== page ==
Angela White: There are so many factors that play a role in success. Look at all the things people are discriminated against for: race, gender, sexuality. There is this myth that you can overcome everything. You do have to work hard to succeed, but working hard isn’t enough. You also have to be lucky.
Is this just another myth we tell our children, that they can achieve anything if they just work hard enough?
Angela White: We all need hope. Without the hope that you can improve your life, life would be incredibly depressing. You need a certain amount of belief to push yourself.
Let’s say you meet a performer who wants to be the next Angela White. She is determined, intelligent, and hard working, but she is also hideous. Do you encourage her, or do you tell her porn might not be the thing for her?
Angela White: I don’t think you have to be beautiful, or naturally beautiful, to be successful in this industry.
But it helps.
Angela White: Sure it helps, but I would ask her what she wants to achieve, and what she thinks makes her stand out. On some level beauty is in the eye of the beholder. Not everybody likes my body type. For some people, it’s voluptuous. It’s perfect. For others, it’s too much.
And some guys are just into guys.
Angela White: And I can’t do much for them in that department.
No matter how hard you work.
Angela White: Yes, I always fail in that regard… But I think passion is far more important in this industry than beauty. I’ve read online comments about me that say, “Her body is bigger than I normally like, but I love her passion.” You don’t have to be conventionally beautiful. You do have to be well kept. If I didn’t turn up with my makeup or hair done, I wouldn’t look like I do now. Also, I think the most successful people find their niche. A lot of women who are just doing clips4sale, are making good money because they have a dedicated fan base that loves what they do. Many fans prefer amateurs. They want someone who seems attainable. There is a place for everyone in pornography, you just have to find out what that place is.
And work hard.
Angela White: Yes, and have a good attitude. Word gets around. There are plenty of beautiful models who I won’t book because they have bad attitudes.
That’s the real reason I’m not a porn star.
Angela White: Yeah. You’re beautiful, but you just have this attitude. You walk in the room with this swagger, and you’re like, ‘I’m the best looking person here, now where’s my champagne?’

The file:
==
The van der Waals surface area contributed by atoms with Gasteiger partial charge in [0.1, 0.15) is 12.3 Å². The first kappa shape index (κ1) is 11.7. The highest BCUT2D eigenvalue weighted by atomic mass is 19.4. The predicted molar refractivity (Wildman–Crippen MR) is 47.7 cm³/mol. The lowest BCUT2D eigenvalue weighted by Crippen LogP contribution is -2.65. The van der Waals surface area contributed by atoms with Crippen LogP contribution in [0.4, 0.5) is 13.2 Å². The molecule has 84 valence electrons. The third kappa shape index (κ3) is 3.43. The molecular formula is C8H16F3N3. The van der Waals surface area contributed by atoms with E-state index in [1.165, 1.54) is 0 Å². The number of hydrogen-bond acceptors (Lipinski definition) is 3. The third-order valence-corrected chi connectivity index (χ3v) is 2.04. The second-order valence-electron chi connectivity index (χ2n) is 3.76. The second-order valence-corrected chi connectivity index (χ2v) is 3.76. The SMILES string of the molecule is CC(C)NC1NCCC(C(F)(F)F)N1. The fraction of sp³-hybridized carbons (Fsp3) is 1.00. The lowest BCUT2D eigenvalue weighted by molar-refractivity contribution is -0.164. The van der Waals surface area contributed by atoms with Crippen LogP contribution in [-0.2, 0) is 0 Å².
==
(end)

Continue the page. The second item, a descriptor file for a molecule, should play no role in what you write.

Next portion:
And then I’m like, ‘Where do you guys want me to unload this big old average dick?
Angela White: Don’t knock your average dick. You can do plenty of great things with an average dick.
I agree, like learn to write. I’m just glad mine works. Many don’t.
Angela White: There’s nothing more useless than a big, beautiful dick that doesn’t work.
I feel like audiences would love to watch a porno about a penis struggling to get hard for a scene. It would be an inspirational tale of the limp penis that could.
Angela White: Can I tell you something? One of my favorite things is to feel a limp cock get hard while it’s inside me. You kind of have to shoehorn it in, but I love to feel it slowly start to get harder and harder as it grows inside me.
Your vagina is like an easy bake oven for cocks… Getting off the subject of dicks–
Angela White: Why do we have to get off dicks? I love getting on dicks. Let’s get onto more dicks.
The rise of social media has trained younger girls that the sexier they are online, the more attention they will get in terms of likes and comments. Will we see a new generation of women who are more open to shooting porn, as sharing themselves online for praise has become an aspect of their sexuality?
Angela White: Yes, but it’s a fine line. Social media likes sexy, but not necessarily sexual. With Instagram, you can be as sexy as you want, but as soon as it gets sexual, you are going to get your account flagged and deleted. My Instagram is incredibly sexy–
That’s up for debate.
Angela White: Haha. That came out wrong.
You never post photos of books or art, so you aren’t doing much to appeal to your fellow sapeosexuals.
Angela White: Right. Please don’t take that out of context.
Oh shut up. You’re a porn star with one million Instagram followers. I think it’s fair to describe your account as sexy.
Angela White: Well, almost 1.3 million.
I stand corrected.
Angela White: But, I have had companies ask me to promote products, which is something I don’t do. But I also I know I wouldn’t get certain companies asking me to promote their products because my Instagram is too close to that border between sexy and sexual.
Is social media helping to legitimizing porn stars as more mainstream companies start to utilize the market power of porn stars’ social media capital?
Angela White: Well, it’s usually peripheral companies. Nike and Coca-Cola aren’t tapping porn stars to promote their products. While we have a lot of sexual shame in our culture, porn performers will always be slightly marginalized. Western culture has an issue with sex, especially when women take control of their sexuality and start making money off it. The patriarchal system definitely sees a problem in that. Traditionally women have been forced to subjugate their sexuality and repress their sexual emotions. Our culture wants women’s sexuality to be for men. That’s why there is that line between being sexy and being sexual. If I am being sexy, I’m being sexy for you. If I’m being sexual, my sexuality is my own. It is not for someone else. That’s the line where our society starts to feel very uncomfortable.